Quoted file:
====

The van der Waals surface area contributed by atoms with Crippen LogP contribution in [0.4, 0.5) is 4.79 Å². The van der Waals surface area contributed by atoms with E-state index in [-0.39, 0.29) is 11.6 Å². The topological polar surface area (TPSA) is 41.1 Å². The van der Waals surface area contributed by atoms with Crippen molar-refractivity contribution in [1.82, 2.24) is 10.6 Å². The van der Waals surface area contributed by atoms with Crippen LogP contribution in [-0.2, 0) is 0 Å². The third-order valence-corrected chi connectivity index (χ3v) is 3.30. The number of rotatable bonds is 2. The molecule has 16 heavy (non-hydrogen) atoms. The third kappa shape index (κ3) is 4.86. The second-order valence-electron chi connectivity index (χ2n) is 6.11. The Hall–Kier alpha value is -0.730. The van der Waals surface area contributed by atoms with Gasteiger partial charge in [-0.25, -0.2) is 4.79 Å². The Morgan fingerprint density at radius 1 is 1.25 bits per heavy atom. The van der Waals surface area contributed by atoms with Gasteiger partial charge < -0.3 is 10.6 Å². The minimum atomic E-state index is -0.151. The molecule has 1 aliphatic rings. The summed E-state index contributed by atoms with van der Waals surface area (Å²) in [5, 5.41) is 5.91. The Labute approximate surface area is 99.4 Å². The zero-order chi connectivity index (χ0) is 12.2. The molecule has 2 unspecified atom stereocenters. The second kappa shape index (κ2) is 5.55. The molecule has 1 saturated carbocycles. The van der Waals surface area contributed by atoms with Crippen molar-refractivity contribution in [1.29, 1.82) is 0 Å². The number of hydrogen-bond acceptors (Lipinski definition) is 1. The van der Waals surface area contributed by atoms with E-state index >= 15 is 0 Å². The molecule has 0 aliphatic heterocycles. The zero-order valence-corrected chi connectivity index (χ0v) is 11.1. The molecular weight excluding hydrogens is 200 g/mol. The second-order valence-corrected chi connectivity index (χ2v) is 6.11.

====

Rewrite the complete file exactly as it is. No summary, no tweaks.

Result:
The van der Waals surface area contributed by atoms with Crippen LogP contribution in [0.4, 0.5) is 4.79 Å². The van der Waals surface area contributed by atoms with E-state index in [-0.39, 0.29) is 11.6 Å². The topological polar surface area (TPSA) is 41.1 Å². The van der Waals surface area contributed by atoms with Crippen molar-refractivity contribution in [1.82, 2.24) is 10.6 Å². The van der Waals surface area contributed by atoms with Crippen LogP contribution in [-0.2, 0) is 0 Å². The third-order valence-corrected chi connectivity index (χ3v) is 3.30. The number of rotatable bonds is 2. The molecule has 16 heavy (non-hydrogen) atoms. The third kappa shape index (κ3) is 4.86. The second-order valence-electron chi connectivity index (χ2n) is 6.11. The Hall–Kier alpha value is -0.730. The van der Waals surface area contributed by atoms with Gasteiger partial charge in [-0.25, -0.2) is 4.79 Å². The Morgan fingerprint density at radius 1 is 1.25 bits per heavy atom. The van der Waals surface area contributed by atoms with Gasteiger partial charge < -0.3 is 10.6 Å². The minimum atomic E-state index is -0.151. The molecule has 1 aliphatic rings. The summed E-state index contributed by atoms with van der Waals surface area (Å²) in [5, 5.41) is 5.91. The Labute approximate surface area is 99.4 Å². The zero-order chi connectivity index (χ0) is 12.2. The molecule has 2 unspecified atom stereocenters. The second kappa shape index (κ2) is 5.55. The molecule has 1 saturated carbocycles. The van der Waals surface area contributed by atoms with Crippen molar-refractivity contribution in [1.29, 1.82) is 0 Å². The number of hydrogen-bond acceptors (Lipinski definition) is 1. The van der Waals surface area contributed by atoms with E-state index >= 15 is 0 Å². The molecule has 0 aliphatic heterocycles. The zero-order valence-corrected chi connectivity index (χ0v) is 11.1. The molecular weight excluding hydrogens is 200 g/mol. The second-order valence-corrected chi connectivity index (χ2v) is 6.11.